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Assessing School Readiness in Indiana By Michael Conn-Powers and Jessica Peters.

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Presentation on theme: "Assessing School Readiness in Indiana By Michael Conn-Powers and Jessica Peters."— Presentation transcript:

1 Assessing School Readiness in Indiana By Michael Conn-Powers and Jessica Peters

2 What we wanted to know  How is SR being assessed?  What components of SR are looked at?  Who is assessing SR?  What is done with this information?  How well is it working?

3 How we found out  Surveyed preschool & kindergarten teachers in Indiana  229 participants responded  Respondents consist of 185 kindergarten teachers, 31 preschool teachers, 4 elementary school principals, and 4 child care providers

4 Is school readiness being assessed?  More than ¾ of respondents report that they assess school readiness  Over 45% of school districts in Indiana represented

5 Specific domains of School Readiness  Many domains are being assessed adequately or very well: Health & physical well-being % Language development & literacy.. 83% Cognition & general knowledge %

6 Specific domains of School Readiness  Other domains are being assessed inadequately or not at all: Motor development % Social & emotional development.. 50% Approach to learning %

7 Who is involved in school readiness assessments?

8 When do school readiness assessments occur?  While the child is still in their early education/ child care program %  Spring event prior to kindergarten %  Summer event prior to kindergarten %  At the beginning of kindergarten %  Other %

9 Context of school readiness assessment  Assessment most often occurs in the classroom during school hours or in the school but not in the classroom  50% of respondents say records are kept as part of the child’s cumulative file  Another 37% of respondents keep the records for at least one year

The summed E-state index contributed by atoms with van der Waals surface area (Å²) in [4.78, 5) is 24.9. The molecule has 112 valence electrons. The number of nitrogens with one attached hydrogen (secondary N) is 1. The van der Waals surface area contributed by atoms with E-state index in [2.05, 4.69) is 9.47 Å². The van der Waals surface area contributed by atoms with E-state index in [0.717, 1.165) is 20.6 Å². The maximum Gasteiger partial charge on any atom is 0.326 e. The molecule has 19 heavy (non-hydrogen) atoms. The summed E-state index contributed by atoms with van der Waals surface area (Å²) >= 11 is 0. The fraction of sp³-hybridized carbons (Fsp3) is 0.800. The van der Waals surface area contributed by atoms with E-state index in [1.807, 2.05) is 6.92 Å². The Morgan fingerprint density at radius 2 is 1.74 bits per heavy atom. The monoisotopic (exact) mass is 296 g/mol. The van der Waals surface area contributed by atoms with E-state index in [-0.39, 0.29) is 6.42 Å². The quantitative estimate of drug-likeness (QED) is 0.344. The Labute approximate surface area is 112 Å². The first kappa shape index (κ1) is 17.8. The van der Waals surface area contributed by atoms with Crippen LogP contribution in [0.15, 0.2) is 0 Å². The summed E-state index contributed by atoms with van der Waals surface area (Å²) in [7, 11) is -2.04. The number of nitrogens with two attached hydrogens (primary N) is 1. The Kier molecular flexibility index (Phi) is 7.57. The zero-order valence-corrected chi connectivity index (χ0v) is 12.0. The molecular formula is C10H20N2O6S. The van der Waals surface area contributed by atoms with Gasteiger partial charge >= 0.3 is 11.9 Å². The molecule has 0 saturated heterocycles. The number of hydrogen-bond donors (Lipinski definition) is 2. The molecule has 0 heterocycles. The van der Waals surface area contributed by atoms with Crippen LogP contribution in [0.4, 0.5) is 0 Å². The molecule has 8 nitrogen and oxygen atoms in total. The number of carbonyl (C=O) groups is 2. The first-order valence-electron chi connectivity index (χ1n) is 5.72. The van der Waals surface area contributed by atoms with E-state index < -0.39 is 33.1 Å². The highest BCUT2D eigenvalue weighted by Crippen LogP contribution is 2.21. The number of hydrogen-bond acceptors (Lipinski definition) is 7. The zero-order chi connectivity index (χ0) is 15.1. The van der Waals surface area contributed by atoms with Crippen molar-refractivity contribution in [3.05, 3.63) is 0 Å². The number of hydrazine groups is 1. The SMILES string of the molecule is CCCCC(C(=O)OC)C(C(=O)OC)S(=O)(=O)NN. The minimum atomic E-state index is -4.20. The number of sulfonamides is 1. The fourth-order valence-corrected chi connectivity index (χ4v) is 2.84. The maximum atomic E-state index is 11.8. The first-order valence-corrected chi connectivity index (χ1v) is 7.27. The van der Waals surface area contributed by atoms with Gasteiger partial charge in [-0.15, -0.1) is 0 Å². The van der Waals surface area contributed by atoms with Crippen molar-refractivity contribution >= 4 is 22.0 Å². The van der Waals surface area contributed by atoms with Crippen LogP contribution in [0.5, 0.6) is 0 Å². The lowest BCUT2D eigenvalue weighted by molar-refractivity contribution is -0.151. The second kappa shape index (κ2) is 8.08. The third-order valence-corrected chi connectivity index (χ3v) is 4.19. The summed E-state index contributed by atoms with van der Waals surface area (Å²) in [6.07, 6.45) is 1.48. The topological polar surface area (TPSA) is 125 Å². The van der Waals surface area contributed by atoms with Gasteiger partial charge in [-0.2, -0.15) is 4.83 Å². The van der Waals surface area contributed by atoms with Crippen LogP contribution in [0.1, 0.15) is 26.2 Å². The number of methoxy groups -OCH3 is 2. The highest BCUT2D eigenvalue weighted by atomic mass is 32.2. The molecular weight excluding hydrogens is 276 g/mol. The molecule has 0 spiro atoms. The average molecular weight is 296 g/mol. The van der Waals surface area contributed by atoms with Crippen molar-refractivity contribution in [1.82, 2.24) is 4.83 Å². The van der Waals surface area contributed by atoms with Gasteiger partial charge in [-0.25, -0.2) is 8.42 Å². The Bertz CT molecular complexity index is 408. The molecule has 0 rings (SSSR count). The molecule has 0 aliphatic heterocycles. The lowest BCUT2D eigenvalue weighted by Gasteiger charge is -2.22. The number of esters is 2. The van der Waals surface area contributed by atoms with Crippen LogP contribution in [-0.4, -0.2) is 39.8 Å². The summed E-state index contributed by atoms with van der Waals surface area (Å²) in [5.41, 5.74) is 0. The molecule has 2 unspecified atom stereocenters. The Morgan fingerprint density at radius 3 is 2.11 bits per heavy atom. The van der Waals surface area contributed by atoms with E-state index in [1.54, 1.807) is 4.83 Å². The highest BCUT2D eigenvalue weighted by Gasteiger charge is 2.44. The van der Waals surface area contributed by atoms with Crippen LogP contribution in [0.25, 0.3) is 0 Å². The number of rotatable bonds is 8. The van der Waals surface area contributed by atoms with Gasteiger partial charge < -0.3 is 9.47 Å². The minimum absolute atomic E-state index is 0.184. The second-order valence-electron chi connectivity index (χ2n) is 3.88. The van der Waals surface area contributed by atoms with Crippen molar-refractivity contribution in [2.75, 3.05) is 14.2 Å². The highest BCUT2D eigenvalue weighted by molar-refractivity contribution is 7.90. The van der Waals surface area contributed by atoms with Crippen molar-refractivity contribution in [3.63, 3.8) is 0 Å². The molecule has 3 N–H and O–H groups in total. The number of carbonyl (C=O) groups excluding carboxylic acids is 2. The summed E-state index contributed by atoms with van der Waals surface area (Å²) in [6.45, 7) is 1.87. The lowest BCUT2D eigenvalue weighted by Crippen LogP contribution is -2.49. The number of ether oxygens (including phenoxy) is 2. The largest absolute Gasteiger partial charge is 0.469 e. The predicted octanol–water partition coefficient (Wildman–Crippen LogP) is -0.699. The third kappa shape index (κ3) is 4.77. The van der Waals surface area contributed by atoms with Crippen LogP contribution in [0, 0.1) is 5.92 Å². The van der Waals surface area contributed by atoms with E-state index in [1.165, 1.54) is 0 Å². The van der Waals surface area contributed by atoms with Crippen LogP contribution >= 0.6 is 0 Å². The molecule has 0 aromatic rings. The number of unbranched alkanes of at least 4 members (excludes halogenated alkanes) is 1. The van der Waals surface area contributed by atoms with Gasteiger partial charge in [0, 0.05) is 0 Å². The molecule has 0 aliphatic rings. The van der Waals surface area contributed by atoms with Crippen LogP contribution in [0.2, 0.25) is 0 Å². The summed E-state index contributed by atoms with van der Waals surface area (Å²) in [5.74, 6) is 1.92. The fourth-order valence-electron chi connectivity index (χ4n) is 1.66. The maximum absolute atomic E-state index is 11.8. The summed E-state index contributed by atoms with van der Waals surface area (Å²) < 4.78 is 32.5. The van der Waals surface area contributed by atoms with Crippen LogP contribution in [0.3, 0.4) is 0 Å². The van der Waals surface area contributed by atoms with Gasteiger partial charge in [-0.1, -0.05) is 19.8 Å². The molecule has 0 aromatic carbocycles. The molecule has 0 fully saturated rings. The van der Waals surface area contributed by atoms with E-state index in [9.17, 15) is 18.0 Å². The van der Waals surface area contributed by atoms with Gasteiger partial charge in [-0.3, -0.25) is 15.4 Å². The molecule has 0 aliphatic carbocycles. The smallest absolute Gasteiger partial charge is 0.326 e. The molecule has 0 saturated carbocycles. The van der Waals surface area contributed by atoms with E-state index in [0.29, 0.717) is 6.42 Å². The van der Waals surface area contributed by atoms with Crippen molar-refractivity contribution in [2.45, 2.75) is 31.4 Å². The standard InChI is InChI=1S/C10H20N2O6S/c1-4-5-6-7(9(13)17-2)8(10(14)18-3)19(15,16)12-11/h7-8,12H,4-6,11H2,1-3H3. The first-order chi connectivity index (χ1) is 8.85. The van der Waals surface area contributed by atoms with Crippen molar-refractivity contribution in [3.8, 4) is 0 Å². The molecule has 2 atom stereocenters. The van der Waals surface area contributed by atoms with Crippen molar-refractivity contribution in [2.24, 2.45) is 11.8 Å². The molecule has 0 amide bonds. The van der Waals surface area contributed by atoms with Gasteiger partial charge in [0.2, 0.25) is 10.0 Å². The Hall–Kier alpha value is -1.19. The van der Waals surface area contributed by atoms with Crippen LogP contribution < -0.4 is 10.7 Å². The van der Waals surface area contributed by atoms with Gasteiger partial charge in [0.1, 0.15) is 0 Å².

10 Are school readiness procedures the same for all children in each district/school?

11 How is it being assessed?  Teacher observations/ judgment  Parent reports/ checklists  Teacher-created checklists and commercially published tools  Reports from preschool and school-wide checklists are less common

12 Commercially published assessment tools being used  Brigance  DIBELS  Peabody Picture Vocabulary Test (PPVT)  Galileo  Creative Curriculum  DIAL-3 or DIAL-R  Early Prevention of School Failure (EPSF)  Indiana Reading Assessment  ISTAR/NWEA

13 A Critical look at these tests  Brigance Specific limitations of the test No decisions based solely on this score  DIAL-3 or DIAL-R Test manual states that results should not be used for instructional planning or tracking of any kind

14 A Critical look at these tests  Early Prevention of School Failure (EPSF) Does not assess social and emotional development, cognition and general knowledge, approach to learning  DIBELS Measures language and literacy  Peabody Picture Vocabulary Test (PPVT) Measures language and cognition  Indiana Reading Assessment Measures language and literacy  ISTAR/NWEA Measures cognition, language and literacy

15 Decisions made from these results  Create heterogeneous classrooms/ allocate resources (35%)  Recommendations are made: Placement in developmental kindergarten classrooms (15%) School deferment (34%) Placement in special education (13%) Placement in full-day versus half-day kindergarten programs (36%)  The results have no influence over class placements (30%)

16 How do the assessment results influence class work?  Planning curriculum & instruction (73%)  Determining learning groups (51%)  Identifying extra resources needed (73%)  Monitoring student progress (74%)  Informing families about placement (50%) what they can do at home (75%)

17 To what extent are all children included?  Most respondents reported that all children are assessed in the same way  Children with physical and sensory disabilities or significant developmental delays or disabilities were more likely to be partially included in assessment

18 How well do the assessment results help with decision-making for different groups of students?

19 What did we learn?  Most schools assess SR  Assessment not always comprehensive  Important placement decisions made  Influences classroom instruction  While all children are included …  not always helpful for all.

20 Next Steps  Look systematically at SR assessment Clarify purpose and decisions Identify best assessments across domains Determine who, when, where, & how Strategies to make it work for all children  Spring workshop & Summer Institute


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